New York Times environmental reporter John Broder, who in February 2010 called skeptics of global warming 'deniers' and 'relatively uninformed,' warned on Thursday's front page that worrisome 'Republican orthodoxy' on the evils of the Environmental Protection Agency 'may prove a liability in the general election, pollsters and analysts say.' The headline had loaded language: 'Bashing E.P.A. Is New Theme In G.O.P. Race.'
The Environmental Protection Agency is emerging as a favorite target of the Republican presidential candidates, who portray it as the very symbol of a heavy-handed regulatory agenda imposed by the Obama administration that they say is strangling the economy.
Representative Michele Bachmann of Minnesota wants to padlock the E.P.A.'s doors, as does former Speaker Newt Gingrich. Gov. Rick Perry of Texas wants to impose an immediate moratorium on environmental regulation.
Opposition to regulation and skepticism about climate change have become tenets of Republican orthodoxy, but they are embraced with extraordinary intensity this year because of the faltering economy, high fuel prices, the Tea Party passion for smaller government and an activist Republican base that insists on strict adherence to the party's central agenda.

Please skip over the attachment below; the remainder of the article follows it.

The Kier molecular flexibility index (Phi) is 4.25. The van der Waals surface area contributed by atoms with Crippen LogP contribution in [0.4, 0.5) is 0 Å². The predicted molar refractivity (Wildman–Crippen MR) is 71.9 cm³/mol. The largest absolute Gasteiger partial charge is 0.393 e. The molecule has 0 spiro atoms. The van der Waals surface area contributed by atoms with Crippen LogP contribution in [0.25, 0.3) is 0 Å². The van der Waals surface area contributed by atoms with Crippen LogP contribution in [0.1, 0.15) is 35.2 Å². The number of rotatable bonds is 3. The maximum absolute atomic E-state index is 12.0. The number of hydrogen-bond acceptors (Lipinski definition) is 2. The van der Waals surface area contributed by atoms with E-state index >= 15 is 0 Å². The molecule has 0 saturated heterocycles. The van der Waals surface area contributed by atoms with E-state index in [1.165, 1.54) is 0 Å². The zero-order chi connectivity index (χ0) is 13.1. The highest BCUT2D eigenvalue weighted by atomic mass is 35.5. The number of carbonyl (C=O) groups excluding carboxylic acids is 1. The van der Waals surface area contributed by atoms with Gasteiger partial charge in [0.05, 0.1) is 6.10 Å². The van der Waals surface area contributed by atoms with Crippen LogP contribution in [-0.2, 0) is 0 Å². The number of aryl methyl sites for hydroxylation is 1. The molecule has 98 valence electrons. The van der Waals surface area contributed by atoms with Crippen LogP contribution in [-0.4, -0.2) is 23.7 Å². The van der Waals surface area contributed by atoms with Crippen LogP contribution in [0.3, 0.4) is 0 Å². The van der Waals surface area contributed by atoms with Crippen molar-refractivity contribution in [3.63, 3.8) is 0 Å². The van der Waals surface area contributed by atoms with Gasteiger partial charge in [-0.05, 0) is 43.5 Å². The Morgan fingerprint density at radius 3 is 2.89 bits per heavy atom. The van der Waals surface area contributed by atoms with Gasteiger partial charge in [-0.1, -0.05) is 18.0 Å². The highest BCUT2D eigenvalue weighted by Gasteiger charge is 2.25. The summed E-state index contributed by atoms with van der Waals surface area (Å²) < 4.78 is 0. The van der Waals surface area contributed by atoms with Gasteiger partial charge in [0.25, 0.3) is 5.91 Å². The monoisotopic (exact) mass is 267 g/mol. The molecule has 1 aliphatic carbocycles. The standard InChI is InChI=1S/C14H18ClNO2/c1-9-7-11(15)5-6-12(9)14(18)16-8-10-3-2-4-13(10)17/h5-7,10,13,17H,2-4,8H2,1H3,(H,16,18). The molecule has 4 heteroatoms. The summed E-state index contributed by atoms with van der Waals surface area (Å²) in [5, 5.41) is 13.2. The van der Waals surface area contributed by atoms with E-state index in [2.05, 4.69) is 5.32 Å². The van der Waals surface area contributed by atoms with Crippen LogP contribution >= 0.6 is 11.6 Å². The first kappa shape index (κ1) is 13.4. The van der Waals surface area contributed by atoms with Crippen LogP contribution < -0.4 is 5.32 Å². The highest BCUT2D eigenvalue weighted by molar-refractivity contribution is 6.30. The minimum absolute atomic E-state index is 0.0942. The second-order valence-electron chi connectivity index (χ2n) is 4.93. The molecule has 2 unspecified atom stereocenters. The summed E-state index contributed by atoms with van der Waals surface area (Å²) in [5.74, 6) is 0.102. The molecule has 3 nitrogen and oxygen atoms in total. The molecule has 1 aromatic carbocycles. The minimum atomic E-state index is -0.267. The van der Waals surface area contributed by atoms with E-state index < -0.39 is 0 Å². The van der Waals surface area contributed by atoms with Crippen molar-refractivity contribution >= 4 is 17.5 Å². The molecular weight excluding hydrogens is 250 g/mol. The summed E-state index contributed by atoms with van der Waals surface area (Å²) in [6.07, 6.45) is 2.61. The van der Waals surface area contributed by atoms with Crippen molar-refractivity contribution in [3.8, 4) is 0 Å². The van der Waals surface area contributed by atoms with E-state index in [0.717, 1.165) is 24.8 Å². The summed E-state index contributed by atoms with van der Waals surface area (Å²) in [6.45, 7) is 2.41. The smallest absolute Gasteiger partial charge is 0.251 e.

But while attacks on the E.P.A., climate-change science and environmental regulation more broadly are surefire applause lines with many Republican primary audiences, these views may prove a liability in the general election, pollsters and analysts say. The American people, by substantial majorities, are concerned about air and water pollution, and largely trust the E.P.A., national surveys say.
Broder painted Republicans as handmaidens to industry (as if Democrats don't get ample donations from environmental groups).
Such regulatory and financial sentiments are shared by many Republicans in Congress and are encouraged by industries that are reliable financial supporters of Republican candidates - the petroleum industry, utilities, coal companies, heavy manufacturers and the U.S. Chamber of Commerce. Republican presidential candidates cross these interests at their peril.